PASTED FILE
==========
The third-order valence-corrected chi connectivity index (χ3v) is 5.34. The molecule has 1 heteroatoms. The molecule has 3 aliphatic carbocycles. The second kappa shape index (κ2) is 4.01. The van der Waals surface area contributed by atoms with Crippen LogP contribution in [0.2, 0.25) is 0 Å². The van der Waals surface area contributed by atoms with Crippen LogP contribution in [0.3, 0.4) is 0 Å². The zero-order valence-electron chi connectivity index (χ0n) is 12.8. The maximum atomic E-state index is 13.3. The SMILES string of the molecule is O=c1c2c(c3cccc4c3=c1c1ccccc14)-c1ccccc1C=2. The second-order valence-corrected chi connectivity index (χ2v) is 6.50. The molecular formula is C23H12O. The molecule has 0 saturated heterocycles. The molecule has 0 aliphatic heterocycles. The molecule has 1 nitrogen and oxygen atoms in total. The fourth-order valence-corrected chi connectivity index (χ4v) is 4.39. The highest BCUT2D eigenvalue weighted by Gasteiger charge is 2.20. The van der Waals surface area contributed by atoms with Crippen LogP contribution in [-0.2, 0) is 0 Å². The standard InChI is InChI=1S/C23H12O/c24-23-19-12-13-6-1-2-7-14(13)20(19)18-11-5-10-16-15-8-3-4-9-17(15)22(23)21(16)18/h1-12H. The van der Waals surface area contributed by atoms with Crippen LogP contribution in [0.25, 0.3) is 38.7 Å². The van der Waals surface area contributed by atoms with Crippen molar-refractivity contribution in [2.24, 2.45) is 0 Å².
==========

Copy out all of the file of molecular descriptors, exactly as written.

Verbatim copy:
The third-order valence-corrected chi connectivity index (χ3v) is 5.34. The molecule has 1 heteroatoms. The molecule has 3 aliphatic carbocycles. The second kappa shape index (κ2) is 4.01. The van der Waals surface area contributed by atoms with Crippen LogP contribution in [0.2, 0.25) is 0 Å². The van der Waals surface area contributed by atoms with Crippen LogP contribution in [0.3, 0.4) is 0 Å². The zero-order valence-electron chi connectivity index (χ0n) is 12.8. The maximum atomic E-state index is 13.3. The SMILES string of the molecule is O=c1c2c(c3cccc4c3=c1c1ccccc14)-c1ccccc1C=2. The second-order valence-corrected chi connectivity index (χ2v) is 6.50. The molecular formula is C23H12O. The molecule has 0 saturated heterocycles. The molecule has 0 aliphatic heterocycles. The molecule has 1 nitrogen and oxygen atoms in total. The fourth-order valence-corrected chi connectivity index (χ4v) is 4.39. The highest BCUT2D eigenvalue weighted by Gasteiger charge is 2.20. The van der Waals surface area contributed by atoms with Crippen LogP contribution in [-0.2, 0) is 0 Å². The standard InChI is InChI=1S/C23H12O/c24-23-19-12-13-6-1-2-7-14(13)20(19)18-11-5-10-16-15-8-3-4-9-17(15)22(23)21(16)18/h1-12H. The van der Waals surface area contributed by atoms with Crippen LogP contribution in [0.25, 0.3) is 38.7 Å². The van der Waals surface area contributed by atoms with Crippen molar-refractivity contribution in [2.24, 2.45) is 0 Å².